“I have become obsessed with all types of paper art this year,” says Lulu, of discovering Sticky Paper Studios, owned and operated by Liz Valenti. “When I saw the Tunnock’s tea cake shoes and gloves I wanted to put them in our shop to give Liz the recognition she deserves with these exquisitely made pieces. I hope everyone enjoys these as much as me!” Here Liz tells us about the design process, the importance of sustainability in her work and how many Tunnock’s tea cakes she imagines might have been eaten in her house!

Could you tell us about the design and production process?

I had come across Tunnock’s tea cakes foil wrappers some time ago when I was using them to make crowns to wear at home for Christmas. I just love the shine of the foil & the strong graphic design. I really cannot remember quite how the shoes came about - I was just playing around.

What is it about the process that you love and how long have you been doing this for?

I have been working in paper for over 10 years. I love paper - all the varieties & weights - softness & crispness. Previously I made clothes in paper based on travels & visits to museums.

Where do you hope these pieces end up?

As a maker all you can do is hope that what you love is enjoyed by someone who appreciates your work.

How important is sustainability to you? 

Both the pairs of shoes & the gloves are made from papers which would otherwise be binned. The base paper is industrial waste which I get from a big recycling warehouse & we all throw away our teacake wrappers, don’t we? Well, I don’t! Part of the enjoyment is the idea that I’m making something glamourous out of rubbish.

How many Tunnock’s tea cakes do you think you’ve eaten in your time?

I & my long suffering family will forever associate lockdown with the consumption of Tunnock’s tea cakes. It hasn’t all been bad, you know!

Lulu Loves (2)
Lulu Loves (4)
Amy Lulu Guinness (1)

Meet Amy

“I wanted to also include this wonderful piece from Amy. I hope to have more from her in the future,” says Lulu of restorer Amy Douglas, the artist behind ‘Poodle Love’. “Her titles make me laugh out loud and I adore the surrealness of her work. With, of course, the same extremely high level of craftsmanship.” Here Amy tells us about her unique work and the challenges of being a female artist.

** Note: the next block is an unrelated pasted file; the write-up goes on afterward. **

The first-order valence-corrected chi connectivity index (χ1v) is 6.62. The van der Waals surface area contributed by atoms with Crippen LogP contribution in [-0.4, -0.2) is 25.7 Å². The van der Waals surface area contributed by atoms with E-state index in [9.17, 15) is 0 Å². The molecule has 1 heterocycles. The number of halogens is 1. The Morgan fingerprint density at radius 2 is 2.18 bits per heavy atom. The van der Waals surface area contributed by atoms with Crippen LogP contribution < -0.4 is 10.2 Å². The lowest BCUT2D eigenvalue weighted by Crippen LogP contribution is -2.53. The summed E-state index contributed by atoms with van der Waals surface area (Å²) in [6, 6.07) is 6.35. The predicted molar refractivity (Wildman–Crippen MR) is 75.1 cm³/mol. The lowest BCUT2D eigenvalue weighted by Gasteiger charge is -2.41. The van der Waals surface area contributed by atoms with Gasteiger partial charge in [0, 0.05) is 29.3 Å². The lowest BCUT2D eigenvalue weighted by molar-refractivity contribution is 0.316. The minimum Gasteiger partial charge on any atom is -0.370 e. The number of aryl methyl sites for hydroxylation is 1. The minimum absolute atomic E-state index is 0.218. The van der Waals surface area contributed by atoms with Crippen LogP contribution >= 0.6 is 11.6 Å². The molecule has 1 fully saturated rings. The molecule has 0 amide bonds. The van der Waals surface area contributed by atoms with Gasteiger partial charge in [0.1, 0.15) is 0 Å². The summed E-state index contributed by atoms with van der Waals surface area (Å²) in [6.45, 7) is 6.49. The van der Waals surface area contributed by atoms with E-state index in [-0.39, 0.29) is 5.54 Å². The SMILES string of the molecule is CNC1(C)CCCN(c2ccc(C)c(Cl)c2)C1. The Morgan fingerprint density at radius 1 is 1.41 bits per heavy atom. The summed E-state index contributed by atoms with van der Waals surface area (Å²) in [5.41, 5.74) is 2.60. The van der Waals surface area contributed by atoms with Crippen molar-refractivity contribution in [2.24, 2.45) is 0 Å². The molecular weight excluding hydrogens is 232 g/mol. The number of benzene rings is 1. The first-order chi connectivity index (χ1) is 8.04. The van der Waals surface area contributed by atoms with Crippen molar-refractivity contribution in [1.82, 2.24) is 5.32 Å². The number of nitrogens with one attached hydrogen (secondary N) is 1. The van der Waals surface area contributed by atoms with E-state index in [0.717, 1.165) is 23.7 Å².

Could you talk us through the design of the artwork? What was the inspiration?

I work as a restorer and making small sculptures from broken ceramics was a natural progression. Where a figurine is broken dictates what I can do, I do not break anything on purpose. It is a project of serendipity and gives the figure a new and often surreal narrative. For example, Poodle Love was given to me and their tails had broken off.

How long have you been doing this kind of work for and what do you love about it?

I have been working on this project for 8 years, it takes time to find the right broken object. I love the fact each piece is utterly unique as no figurine breaks in the same place. So, each work has a new story which can lead to all sorts of research.  I love folklore, myths, politics and soundbites I hear on the bus. The randomness of things for inspiration really.

Lulu Loves is about championing female creatives, what does that mean to you?

I think us female makers and artists spin an awful lot of plates. If you have children and other work commitments your time for developing your visual language is precious and often has to be put on hold. I think what is not understood in the world of Pinterest and Instagram, is that often people’s pieces have been years in the making with thought and a honed skill. It’s not just bashed out. The fragmentation of practice is the norm for female creatives, which can be frustrating as it seems to take an age to get somewhere with it. Therefore, to have an established bastion of design like Lulu shout out and recognise the skill and talent of other female makers is so encouraging and appreciated. It encourages others to share the love.